Ely is the largest city and county seat of White Pine County, Nevada, United States. Ely was founded as a stagecoach station along the Pony Express and Central Overland Route. Ely's mining boom came later than the other towns along US 50, with the discovery of copper in 1906. Though the railroads connecting the First Transcontinental Railroad to the mines in Austin and Eureka have long been removed, the railroad to Ely is preserved as a heritage railway by the Nevada Northern Railway and known as the Ghost Train of Old Ely. As of the 2010 census, the population was 4,255.
Ely was founded as a stagecoach station along the Pony Express and Central Overland Route. Ely's mining boom came later than the other towns along US 50, with the discovery of copper in 1906. This made Ely a mining town, suffering through the boom-and-bust cycles so common in the West. Originally, Ely was home to a number of copper mining companies, Kennecott being the most famous. With a crash in the copper market in the mid 1970s, Kennecott shut down and copper mining disappeared (temporarily).
The town was first called Ely in 1878 in honor of Smith Ely, president of the Selby Copper Mining and Smelting Company.
With the advent of cyanide heap leaching—a method of extracting gold from what was previously considered very low-grade ore—the next boom was on. Many companies processed the massive piles of "overburden" that had been removed from copper mines, or expanded the existing open-pit mines to extract the gold ore. Gold mines as widespread as the Robinson project near Ruth, and AmSelco's Alligator Ridge mine from Ely, kept the town alive during the 1980s and 1990s, until the recent revival of copper mining.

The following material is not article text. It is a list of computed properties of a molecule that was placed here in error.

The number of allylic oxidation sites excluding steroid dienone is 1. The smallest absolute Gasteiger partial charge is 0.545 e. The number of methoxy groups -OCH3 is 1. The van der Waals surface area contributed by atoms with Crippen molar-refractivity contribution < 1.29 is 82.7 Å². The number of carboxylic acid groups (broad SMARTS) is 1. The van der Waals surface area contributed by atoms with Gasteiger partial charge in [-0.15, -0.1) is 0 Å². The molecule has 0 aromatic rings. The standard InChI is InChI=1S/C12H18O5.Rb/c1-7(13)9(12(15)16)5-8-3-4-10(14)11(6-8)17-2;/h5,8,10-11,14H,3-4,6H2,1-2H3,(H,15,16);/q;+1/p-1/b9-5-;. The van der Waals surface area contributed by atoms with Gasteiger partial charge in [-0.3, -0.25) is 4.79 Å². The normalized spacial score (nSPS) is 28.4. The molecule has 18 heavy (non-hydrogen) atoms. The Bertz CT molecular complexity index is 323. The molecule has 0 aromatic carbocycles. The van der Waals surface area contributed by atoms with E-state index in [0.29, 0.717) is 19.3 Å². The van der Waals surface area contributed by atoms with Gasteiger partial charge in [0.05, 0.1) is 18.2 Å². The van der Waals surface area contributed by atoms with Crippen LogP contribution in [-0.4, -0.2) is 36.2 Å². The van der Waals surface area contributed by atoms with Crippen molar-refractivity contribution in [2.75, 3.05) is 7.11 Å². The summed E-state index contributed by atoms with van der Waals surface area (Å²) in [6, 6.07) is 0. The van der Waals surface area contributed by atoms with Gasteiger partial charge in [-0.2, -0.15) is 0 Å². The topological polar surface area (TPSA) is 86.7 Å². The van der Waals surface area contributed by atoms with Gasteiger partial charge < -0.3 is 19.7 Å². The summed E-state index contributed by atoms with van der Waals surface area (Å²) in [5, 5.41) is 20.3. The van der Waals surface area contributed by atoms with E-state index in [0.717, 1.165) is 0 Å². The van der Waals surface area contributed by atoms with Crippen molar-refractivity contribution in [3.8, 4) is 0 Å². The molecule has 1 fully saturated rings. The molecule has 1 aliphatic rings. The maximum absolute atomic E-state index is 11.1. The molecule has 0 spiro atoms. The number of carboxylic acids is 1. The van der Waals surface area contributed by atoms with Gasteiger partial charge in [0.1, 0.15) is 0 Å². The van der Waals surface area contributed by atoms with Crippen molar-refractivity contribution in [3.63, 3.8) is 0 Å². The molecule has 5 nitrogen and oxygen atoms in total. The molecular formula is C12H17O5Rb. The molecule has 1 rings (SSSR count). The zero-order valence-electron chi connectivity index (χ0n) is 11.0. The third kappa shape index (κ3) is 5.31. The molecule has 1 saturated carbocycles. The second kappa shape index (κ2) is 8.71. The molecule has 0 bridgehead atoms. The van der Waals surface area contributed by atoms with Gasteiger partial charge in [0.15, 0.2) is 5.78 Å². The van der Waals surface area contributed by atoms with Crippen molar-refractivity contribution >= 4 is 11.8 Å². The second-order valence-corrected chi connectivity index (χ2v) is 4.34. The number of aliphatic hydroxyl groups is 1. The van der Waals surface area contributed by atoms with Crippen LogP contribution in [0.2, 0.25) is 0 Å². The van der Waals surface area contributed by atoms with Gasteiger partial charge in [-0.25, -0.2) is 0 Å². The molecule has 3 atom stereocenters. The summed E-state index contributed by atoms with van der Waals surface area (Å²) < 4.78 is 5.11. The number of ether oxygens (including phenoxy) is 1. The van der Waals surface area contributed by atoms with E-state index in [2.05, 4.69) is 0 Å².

As Kennecott's smelter was demolished, copper concentrate from the mine is now shipped by rail to Seattle, where it is transported to Japan for smelting. The dramatic increase in demand for copper in 2005 has once again made Ely a copper boom town.
The now defunct BHP Nevada Railroad ran from the mining district south of Ruth through Ely to the junction with the Union Pacific at Shafter from 1996–99.
Ely is a tourism center, and is home of the Nevada Northern Railway Museum. Nearby are Great Basin National Park, Cave Lake State Park, and Ward Charcoal Ovens State Historic Park, as well as the state parks of Lincoln County, Nevada.
The railroad museum features the Ghost Train of Old Ely, a working steam engine passenger train that travels the historic tracks from Ely to the Robinson mining district.
The historic, six-story Hotel Nevada. is located in downtown Ely. Opened in 1929, it was the tallest building in Nevada well into the 1940s and was the state's first fire-proof building. It is a popular lodging, dining, gaming and tourist stop.
The long stretch of road on State Route 318 near Ely is known for the annual Silver State Classic Challenge course, an authorized time trial Cannonball Run-style race that attracts entries from all over the world.
The Ely Renaissance Society has facilitated more than twenty outdoor murals and sculptures in the downtown area. Artists from all over the world have been commissioned to create images of area history, using different art styles. They also maintain a historical village consisting of a general store and several shotgun houses which display the history of the ethnic groups that came to the area to work for the railroad and the mine.
The Bureau of Land Management, part of the United States Department of the Interior, operates an area supporting an elk herd south of town. The Ely Elk Viewing Area offers visitors the opportunity to see an elk community up close.